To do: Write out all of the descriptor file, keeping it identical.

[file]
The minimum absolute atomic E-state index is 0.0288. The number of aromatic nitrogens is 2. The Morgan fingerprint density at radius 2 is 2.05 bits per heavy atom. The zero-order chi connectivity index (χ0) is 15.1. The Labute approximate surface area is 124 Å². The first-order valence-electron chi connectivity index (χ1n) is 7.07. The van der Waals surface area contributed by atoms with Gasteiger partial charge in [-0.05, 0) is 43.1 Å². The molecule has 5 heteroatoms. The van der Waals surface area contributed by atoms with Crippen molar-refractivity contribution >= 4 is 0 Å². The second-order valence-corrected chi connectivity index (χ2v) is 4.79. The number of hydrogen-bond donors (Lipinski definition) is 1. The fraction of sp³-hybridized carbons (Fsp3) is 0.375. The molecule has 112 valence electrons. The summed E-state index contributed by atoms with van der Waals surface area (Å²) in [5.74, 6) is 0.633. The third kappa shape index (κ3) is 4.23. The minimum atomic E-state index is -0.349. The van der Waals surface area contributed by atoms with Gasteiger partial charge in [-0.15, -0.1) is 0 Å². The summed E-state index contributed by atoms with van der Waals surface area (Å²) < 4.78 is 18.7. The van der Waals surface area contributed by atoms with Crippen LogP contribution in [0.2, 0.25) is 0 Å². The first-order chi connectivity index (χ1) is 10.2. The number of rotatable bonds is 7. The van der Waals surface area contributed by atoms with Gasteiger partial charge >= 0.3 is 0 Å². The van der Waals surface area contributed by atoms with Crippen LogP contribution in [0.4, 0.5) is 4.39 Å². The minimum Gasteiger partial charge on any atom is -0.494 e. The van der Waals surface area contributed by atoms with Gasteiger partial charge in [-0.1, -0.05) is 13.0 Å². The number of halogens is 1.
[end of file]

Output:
The minimum absolute atomic E-state index is 0.0288. The number of aromatic nitrogens is 2. The Morgan fingerprint density at radius 2 is 2.05 bits per heavy atom. The zero-order chi connectivity index (χ0) is 15.1. The Labute approximate surface area is 124 Å². The first-order valence-electron chi connectivity index (χ1n) is 7.07. The van der Waals surface area contributed by atoms with Gasteiger partial charge in [-0.05, 0) is 43.1 Å². The molecule has 5 heteroatoms. The van der Waals surface area contributed by atoms with Crippen molar-refractivity contribution >= 4 is 0 Å². The second-order valence-corrected chi connectivity index (χ2v) is 4.79. The number of hydrogen-bond donors (Lipinski definition) is 1. The fraction of sp³-hybridized carbons (Fsp3) is 0.375. The molecule has 112 valence electrons. The summed E-state index contributed by atoms with van der Waals surface area (Å²) in [5.74, 6) is 0.633. The third kappa shape index (κ3) is 4.23. The minimum atomic E-state index is -0.349. The van der Waals surface area contributed by atoms with Gasteiger partial charge in [-0.15, -0.1) is 0 Å². The summed E-state index contributed by atoms with van der Waals surface area (Å²) < 4.78 is 18.7. The van der Waals surface area contributed by atoms with Crippen LogP contribution in [0.2, 0.25) is 0 Å². The first-order chi connectivity index (χ1) is 10.2. The number of rotatable bonds is 7. The van der Waals surface area contributed by atoms with Gasteiger partial charge >= 0.3 is 0 Å². The van der Waals surface area contributed by atoms with Crippen LogP contribution in [0.4, 0.5) is 4.39 Å². The minimum Gasteiger partial charge on any atom is -0.494 e. The van der Waals surface area contributed by atoms with Gasteiger partial charge in [-0.1, -0.05) is 13.0 Å². The number of halogens is 1.